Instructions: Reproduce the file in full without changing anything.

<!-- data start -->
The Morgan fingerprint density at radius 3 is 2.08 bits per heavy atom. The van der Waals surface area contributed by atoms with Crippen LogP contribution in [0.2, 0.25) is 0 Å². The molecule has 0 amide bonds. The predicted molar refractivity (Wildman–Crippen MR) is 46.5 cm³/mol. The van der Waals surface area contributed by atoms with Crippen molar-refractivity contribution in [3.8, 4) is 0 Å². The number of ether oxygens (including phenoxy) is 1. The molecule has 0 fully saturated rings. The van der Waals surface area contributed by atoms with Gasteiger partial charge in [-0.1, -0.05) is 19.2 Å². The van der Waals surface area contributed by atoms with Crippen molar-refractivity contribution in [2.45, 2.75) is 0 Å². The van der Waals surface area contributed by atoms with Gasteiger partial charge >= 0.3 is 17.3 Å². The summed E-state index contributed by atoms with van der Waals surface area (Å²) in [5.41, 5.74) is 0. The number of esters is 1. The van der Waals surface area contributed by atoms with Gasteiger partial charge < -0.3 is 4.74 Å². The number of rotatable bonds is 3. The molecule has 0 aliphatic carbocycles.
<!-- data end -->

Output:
The Morgan fingerprint density at radius 3 is 2.08 bits per heavy atom. The van der Waals surface area contributed by atoms with Crippen LogP contribution in [0.2, 0.25) is 0 Å². The molecule has 0 amide bonds. The predicted molar refractivity (Wildman–Crippen MR) is 46.5 cm³/mol. The van der Waals surface area contributed by atoms with Crippen molar-refractivity contribution in [3.8, 4) is 0 Å². The number of ether oxygens (including phenoxy) is 1. The molecule has 0 fully saturated rings. The van der Waals surface area contributed by atoms with Gasteiger partial charge in [-0.1, -0.05) is 19.2 Å². The van der Waals surface area contributed by atoms with Crippen molar-refractivity contribution in [2.45, 2.75) is 0 Å². The van der Waals surface area contributed by atoms with Gasteiger partial charge >= 0.3 is 17.3 Å². The summed E-state index contributed by atoms with van der Waals surface area (Å²) in [5.41, 5.74) is 0. The number of esters is 1. The van der Waals surface area contributed by atoms with Gasteiger partial charge < -0.3 is 4.74 Å². The number of rotatable bonds is 3. The molecule has 0 aliphatic carbocycles.